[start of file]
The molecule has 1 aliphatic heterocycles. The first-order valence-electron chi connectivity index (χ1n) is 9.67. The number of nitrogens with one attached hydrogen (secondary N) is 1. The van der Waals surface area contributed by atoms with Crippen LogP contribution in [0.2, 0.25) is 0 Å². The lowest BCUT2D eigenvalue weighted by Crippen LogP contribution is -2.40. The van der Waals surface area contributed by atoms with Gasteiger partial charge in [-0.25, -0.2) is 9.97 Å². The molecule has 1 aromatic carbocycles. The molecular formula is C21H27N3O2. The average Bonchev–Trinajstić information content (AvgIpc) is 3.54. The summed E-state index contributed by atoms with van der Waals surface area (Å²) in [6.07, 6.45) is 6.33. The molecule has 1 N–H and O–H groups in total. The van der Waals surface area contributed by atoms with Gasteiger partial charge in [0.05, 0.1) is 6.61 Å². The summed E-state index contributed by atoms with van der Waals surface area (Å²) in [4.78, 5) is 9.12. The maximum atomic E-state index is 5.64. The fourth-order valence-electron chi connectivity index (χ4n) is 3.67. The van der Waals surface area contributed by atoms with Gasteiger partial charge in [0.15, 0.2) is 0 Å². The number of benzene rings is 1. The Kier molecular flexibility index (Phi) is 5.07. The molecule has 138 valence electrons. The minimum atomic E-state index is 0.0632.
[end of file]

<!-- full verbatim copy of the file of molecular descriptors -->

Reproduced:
The molecule has 1 aliphatic heterocycles. The first-order valence-electron chi connectivity index (χ1n) is 9.67. The number of nitrogens with one attached hydrogen (secondary N) is 1. The van der Waals surface area contributed by atoms with Crippen LogP contribution in [0.2, 0.25) is 0 Å². The lowest BCUT2D eigenvalue weighted by Crippen LogP contribution is -2.40. The van der Waals surface area contributed by atoms with Gasteiger partial charge in [-0.25, -0.2) is 9.97 Å². The molecule has 1 aromatic carbocycles. The molecular formula is C21H27N3O2. The average Bonchev–Trinajstić information content (AvgIpc) is 3.54. The summed E-state index contributed by atoms with van der Waals surface area (Å²) in [6.07, 6.45) is 6.33. The molecule has 1 N–H and O–H groups in total. The van der Waals surface area contributed by atoms with Gasteiger partial charge in [0.05, 0.1) is 6.61 Å². The summed E-state index contributed by atoms with van der Waals surface area (Å²) in [4.78, 5) is 9.12. The maximum atomic E-state index is 5.64. The fourth-order valence-electron chi connectivity index (χ4n) is 3.67. The van der Waals surface area contributed by atoms with Gasteiger partial charge in [0.15, 0.2) is 0 Å². The number of benzene rings is 1. The Kier molecular flexibility index (Phi) is 5.07. The molecule has 138 valence electrons. The minimum atomic E-state index is 0.0632.